Big Four: Then and Now

Published 10/16/2015, 11:22 AM EDT

Since 2009, four names have effectively dominated and redefined men’s tennis, giving this period a distinguished status of being called as the  ‘Golden Era’. You’d remember how Federer saw his dominance crumble on the hallowed lawns of Wimbledon in 2008, by Nadal, followed by Novak who crushed Rafa in 2011 and the constant threat to these three Andy Murray. Since then the outliers of the men’s tennis are Roger Federer, Rafael Nadal, Novak Djokovic and Andy Murray, who have contributed in raising the bar of the game in more than one way.

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They are clearly the most successful and consistent players in the circuit with a total of 39 out of 43 Grand Slam titles and 10 out of 12 ATP World Tour Finals, along with a barrage of other titles since 2005 French Open. They have regularly claimed the top four rankings since 2008. The term big four was first coined in 2009 when they held the top 4 rankings for a whole calendar year for the first time.

With a career record of 3004-696 (81.2%) their dominance is axiomatic. Their career prize money equals to about $295,552,295. Since 2003, all the Wimbledon titles have been won by either of the big four. And in the French Open, nine titles since 2005 (barring 2015) have been won by Rafael Nadal, with Roger Federer emerging as the winner once in 2009. Roger Federer has a total of 87 career singles titles while Nadal has a total of 67. Djokovic and Murray follow behind with 56 and 35 titles respectively. Roger Federer and Rafael Nadal each have a career grand slam to their name while Rafael Nadal has an addition of a career golden slam.

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There are only three players out of the big four that have managed to win grand slams since 2005 French Open. Juan Martin del Potro won the 2009 US Open and has remained absent in recent times due to his recurring battle with injuries. 2014 Australian Open and 2015 French Open was won by Stan Wawrinka whose career bloomed only at a later stage in life, and the one time wonder Marin Cilic won the 2014 US Open.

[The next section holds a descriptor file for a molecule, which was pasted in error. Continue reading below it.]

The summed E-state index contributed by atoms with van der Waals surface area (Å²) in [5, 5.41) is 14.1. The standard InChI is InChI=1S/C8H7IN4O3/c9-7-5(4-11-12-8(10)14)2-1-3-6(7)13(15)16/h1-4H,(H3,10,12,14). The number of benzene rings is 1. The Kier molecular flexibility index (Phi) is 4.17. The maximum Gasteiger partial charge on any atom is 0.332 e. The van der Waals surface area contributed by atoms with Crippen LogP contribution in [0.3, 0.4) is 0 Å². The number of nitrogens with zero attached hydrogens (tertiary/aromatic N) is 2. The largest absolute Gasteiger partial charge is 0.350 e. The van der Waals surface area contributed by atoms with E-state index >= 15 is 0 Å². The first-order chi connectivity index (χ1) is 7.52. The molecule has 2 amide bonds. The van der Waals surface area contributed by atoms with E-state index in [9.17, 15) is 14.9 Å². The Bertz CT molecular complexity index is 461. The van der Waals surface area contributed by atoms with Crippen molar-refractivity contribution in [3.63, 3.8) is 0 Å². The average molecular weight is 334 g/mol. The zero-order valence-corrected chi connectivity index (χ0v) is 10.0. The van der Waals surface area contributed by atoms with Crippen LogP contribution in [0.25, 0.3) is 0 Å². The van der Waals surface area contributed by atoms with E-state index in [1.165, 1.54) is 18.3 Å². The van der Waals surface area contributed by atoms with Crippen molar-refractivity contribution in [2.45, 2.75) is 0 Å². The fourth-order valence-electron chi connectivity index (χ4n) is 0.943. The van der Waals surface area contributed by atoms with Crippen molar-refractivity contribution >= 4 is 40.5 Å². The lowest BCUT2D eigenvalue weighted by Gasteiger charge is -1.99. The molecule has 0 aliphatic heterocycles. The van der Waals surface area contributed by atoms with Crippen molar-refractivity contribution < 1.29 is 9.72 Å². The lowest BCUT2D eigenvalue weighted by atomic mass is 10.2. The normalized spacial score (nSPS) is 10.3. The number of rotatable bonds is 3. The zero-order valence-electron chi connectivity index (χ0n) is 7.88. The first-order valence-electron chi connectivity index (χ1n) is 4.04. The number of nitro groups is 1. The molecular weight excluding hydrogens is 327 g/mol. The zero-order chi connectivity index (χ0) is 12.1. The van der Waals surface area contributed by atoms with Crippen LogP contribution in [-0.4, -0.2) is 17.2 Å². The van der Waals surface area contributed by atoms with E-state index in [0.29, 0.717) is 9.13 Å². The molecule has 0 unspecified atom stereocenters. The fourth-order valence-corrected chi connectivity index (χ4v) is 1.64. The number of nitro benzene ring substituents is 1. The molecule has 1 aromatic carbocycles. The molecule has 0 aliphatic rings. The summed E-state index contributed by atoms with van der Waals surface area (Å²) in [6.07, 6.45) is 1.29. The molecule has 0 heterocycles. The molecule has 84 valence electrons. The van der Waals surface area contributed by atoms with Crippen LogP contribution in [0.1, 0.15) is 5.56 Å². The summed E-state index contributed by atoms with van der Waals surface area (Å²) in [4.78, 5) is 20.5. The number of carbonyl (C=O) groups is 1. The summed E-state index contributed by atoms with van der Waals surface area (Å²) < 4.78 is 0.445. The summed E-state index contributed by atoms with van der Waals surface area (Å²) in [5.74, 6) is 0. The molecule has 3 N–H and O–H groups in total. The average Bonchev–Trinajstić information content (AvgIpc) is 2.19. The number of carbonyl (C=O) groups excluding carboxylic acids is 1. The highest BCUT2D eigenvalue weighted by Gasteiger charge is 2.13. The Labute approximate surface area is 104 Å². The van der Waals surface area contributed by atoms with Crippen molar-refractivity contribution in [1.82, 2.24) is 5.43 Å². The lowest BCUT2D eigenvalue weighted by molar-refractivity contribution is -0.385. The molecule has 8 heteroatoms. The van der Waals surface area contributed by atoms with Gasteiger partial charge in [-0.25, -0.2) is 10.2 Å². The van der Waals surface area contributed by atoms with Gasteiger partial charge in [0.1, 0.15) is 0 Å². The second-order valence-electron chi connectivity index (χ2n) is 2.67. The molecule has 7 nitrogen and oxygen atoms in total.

In recent times many questions have been raised regarding the longevity of the big four; pertaining to the constant drop in Nadal’s ranking and the grand slam drought for Federer and Murray since 2012 and 2013 respectively. Does this mean that the era of the big four is over?

No. The big four still remains strong and unperturbed. Many would argue that Novak Djokovic is the only one standing tall right now, and the other three have faded away,  Rafa due to his injuries, Federer lacks in the mental approach against Novak at the biggest stages while Andy has never really got the better of Djokovic in about 2 years. But the fact remains that the rest of the tennis world is miles behind these greats, Wawrinka might be the only one knocking at the door, while the likes of Nishikori, Kyrgios, Dimitrov have a long way to go.

The current masters at Shanghai has once again proved the consistency these four possess, with Rafa ,Nole and Muzza making the last 4 yet again, Federer being the only one to have failed before the semis.

Let’s rewind the clock again. At least one of the four has consistently made the semi-finals of each grand slam since 2005. Also, none of the other players have posed a major threat to subvert the paramountcy of the big four. As far as Nadal’s declining form is concerned, he still remains a threat on clay even on his bad day. At the age of 34, Roger Federer was the runner up at Wimbledon and US Open, also celebrating 1000+ career wins, a squelch to those who feel that Federer should now bow out of professional tennis. Andy Murray has improved his game at clay (his main weakness) by leaps and bounds whereas Djokovic remains undisputedly the no.1 player after his recent win at 3 majors. There is no answer to their dominance.

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Shivanjali Kumar

87 articles

I am pursuing B.Sc.(Hons.

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